Ocean Grid was family-founded when Amanda Rudkin’s children, then aged four and six, raised concerns about the rubbish they were seeing on their local beaches in the Marlborough Sounds. They were soon in action cleaning up these areas, taking photos of what they found and sharing them on social media to raise awareness for the future of our oceans.
Amanda is proud to say that her children are the driving force behind the project.
“We want [them] to be citizens of the future who have an awareness of the issues around them, to be involved in the solutions, and be able to influence change. We love the children’s ideas – they see everything so clearly. These issues have not been created by them, but we love their passion and motivation to be part of the change that is so desperately needed,” she says.
Images from their collections are shared in flat-lay style on Instagram (@ocean.grid), which Amanda believes is most effective for conveying their core message. She says it allows people to clearly see the range of plastic waste ending up in our oceans and makes it easy to watch for patterns that occur.
“[It] allows us and other community groups to investigate further the sources of rubbish and how we can possibly prevent them from entering the ocean.”
Both Amanda and her husband grew up immersed in the ocean, descending from a long line of avid sailors. Now, from their home in the Marlborough Sounds, the Rudkin family dedicate their days to developing project Ocean Grid.
“Being next to the ocean, it is very accessible for us to be able to help protect what we love. We are passionate about the environment, and this has opened up many learning opportunities for our children and family.
A growing community
Ocean Grid has grown organically, Amanda says, as their initial mission was simply to stop feeling dismayed by the plastics they would find and start helping the planet, even if just in a small way.
“The project has expanded with support from environmental agencies, groups, and like-minded projects in New Zealand and overseas. We have added the Citizen Science projects into what we are doing, which brings additional framework and real data to the project,” she says. “The project has reached our extended family too; everyone is helping where they can with beach cleaning, spreading awareness, and reassessing the choices they make based on how that impacts the environment.”
Waking up surrounded by the natural world is a key reason Amanda adores living in the Marlborough Sounds. However, this means witnessing the rising litter levels first-hand.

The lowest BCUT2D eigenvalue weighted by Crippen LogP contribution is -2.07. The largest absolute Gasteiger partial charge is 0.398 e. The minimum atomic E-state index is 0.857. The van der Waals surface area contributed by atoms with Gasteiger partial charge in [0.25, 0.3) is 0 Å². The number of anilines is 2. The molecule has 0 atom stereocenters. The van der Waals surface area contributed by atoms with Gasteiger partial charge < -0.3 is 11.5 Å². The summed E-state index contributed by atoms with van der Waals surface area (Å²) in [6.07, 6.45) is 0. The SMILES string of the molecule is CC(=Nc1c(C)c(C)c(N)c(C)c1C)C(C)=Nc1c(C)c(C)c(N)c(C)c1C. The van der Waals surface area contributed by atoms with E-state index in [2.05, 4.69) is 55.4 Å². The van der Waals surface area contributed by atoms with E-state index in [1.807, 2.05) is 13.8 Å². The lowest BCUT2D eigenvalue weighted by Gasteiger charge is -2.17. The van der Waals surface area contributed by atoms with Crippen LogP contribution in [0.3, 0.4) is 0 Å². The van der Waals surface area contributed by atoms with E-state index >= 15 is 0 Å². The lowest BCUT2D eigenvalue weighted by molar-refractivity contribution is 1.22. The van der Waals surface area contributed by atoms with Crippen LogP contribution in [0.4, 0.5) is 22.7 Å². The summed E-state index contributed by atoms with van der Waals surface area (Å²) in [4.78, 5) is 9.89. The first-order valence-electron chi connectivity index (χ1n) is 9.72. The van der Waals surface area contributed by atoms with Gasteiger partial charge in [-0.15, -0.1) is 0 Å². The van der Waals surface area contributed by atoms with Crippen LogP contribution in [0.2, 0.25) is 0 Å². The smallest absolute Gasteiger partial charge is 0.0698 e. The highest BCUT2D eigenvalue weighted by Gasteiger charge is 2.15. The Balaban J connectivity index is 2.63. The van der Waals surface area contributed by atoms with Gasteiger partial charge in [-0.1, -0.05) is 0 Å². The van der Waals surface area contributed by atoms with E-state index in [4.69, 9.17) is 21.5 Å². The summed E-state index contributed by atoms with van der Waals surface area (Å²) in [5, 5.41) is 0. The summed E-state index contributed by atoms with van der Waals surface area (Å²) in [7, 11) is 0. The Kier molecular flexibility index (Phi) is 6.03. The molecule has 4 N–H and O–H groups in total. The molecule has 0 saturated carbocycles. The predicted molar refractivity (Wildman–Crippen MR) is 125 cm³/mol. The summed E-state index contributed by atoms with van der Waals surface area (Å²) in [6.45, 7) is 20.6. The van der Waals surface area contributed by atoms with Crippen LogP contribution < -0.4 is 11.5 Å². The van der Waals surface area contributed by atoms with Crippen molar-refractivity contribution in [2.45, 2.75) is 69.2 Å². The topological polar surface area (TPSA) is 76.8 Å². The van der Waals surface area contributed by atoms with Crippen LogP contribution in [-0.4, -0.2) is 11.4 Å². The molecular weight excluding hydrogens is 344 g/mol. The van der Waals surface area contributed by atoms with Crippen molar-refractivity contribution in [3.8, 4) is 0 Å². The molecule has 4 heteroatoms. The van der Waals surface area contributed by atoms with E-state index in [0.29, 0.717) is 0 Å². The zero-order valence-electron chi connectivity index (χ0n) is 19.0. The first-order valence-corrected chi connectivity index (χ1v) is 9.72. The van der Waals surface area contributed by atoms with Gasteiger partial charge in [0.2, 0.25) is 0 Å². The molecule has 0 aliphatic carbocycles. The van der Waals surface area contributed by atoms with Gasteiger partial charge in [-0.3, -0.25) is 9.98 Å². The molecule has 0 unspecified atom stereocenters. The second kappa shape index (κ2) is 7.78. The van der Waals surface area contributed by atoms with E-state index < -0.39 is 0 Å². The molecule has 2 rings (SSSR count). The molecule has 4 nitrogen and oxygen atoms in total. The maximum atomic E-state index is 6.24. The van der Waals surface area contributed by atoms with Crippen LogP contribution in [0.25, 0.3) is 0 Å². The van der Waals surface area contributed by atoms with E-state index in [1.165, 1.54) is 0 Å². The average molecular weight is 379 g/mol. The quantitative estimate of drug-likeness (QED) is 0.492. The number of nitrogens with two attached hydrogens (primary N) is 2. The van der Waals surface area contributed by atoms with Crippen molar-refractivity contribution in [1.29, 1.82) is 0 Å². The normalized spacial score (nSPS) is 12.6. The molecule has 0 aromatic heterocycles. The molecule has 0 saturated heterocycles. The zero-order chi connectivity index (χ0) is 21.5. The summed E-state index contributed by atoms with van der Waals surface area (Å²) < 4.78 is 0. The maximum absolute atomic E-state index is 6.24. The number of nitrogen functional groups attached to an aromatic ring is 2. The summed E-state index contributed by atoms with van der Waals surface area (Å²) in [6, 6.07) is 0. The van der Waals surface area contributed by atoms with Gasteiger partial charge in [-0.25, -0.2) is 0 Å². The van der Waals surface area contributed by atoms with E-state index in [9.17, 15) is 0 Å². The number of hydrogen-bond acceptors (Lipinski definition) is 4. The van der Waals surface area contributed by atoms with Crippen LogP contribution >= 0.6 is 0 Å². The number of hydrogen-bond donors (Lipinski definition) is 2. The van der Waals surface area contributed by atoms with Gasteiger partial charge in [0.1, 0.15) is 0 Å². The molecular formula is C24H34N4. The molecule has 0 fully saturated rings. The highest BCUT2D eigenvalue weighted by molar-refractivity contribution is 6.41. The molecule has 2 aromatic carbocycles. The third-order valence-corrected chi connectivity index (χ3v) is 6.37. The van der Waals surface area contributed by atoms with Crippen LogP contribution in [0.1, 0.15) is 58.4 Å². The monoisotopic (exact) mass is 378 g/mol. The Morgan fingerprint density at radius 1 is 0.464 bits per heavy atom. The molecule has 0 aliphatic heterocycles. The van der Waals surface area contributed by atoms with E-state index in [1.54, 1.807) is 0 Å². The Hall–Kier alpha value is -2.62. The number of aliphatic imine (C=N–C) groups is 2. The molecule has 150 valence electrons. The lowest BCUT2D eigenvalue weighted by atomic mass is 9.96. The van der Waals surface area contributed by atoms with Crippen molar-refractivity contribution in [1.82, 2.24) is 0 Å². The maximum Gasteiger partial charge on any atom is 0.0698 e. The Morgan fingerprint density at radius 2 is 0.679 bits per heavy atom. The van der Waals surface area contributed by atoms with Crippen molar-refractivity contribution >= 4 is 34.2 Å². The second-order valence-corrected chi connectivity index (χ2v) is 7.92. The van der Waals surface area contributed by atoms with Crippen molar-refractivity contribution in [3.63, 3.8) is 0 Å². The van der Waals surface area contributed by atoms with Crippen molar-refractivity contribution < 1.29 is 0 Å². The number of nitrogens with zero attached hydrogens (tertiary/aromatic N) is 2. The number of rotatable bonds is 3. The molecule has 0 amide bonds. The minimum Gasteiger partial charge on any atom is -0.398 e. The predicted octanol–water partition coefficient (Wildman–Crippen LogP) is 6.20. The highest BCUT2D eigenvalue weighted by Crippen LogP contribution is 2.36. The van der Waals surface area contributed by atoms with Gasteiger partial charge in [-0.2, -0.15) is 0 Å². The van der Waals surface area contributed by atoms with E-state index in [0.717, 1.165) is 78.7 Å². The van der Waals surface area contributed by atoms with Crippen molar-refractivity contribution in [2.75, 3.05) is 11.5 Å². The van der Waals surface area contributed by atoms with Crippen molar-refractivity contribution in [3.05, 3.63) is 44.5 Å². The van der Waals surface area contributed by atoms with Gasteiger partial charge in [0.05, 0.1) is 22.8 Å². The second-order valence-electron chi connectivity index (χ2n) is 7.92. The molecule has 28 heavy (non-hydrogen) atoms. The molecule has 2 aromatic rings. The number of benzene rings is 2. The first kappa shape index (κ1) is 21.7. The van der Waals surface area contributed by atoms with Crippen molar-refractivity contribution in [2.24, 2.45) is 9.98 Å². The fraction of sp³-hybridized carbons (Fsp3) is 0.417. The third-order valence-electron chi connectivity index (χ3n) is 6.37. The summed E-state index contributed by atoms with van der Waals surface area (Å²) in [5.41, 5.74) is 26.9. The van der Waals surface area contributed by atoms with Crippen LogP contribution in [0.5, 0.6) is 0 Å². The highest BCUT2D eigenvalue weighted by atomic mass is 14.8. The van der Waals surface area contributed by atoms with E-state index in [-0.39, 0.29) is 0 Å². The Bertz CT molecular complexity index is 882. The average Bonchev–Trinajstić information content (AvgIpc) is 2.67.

“It is total immersion in the bush and marine environment. Being on the water every day allows us to be connected to what is happening around us and also able to respond quickly if we find marine debris that needs dealing with, which is most days.
“Our biggest challenge about a project like this is remaining positive about that state of the environment and the climate when you see the impacts first-hand. At times you need to step back, as the concern for the future can be overwhelming,” says Amanda. “We have a love of all natural things and see so often the impact that human pollution is having on marine life and sea birds, so we are motivated to help protect the life within the sea and the environment for our future generations.”
Six months after launching their project, the Rudkin family began their citizen science work with Sustainable Coastlines and The Moana Project/MetOcean – two organisations that are both progressive in the marine environment space, Amanda says.
“These projects allow us to be involved in real-time data that we know has an impact on future ocean solutions. This aligns closely with our family and project values so it’s easy for us to carry our energy and passion for these projects.”
The family’s collaboration with Sustainable Coastlines came about after Amanda simply reached out to see if they could be of any assistance in the Marlborough Sounds. She says there are numerous survey sites in the area that are monitored by local schools and community groups.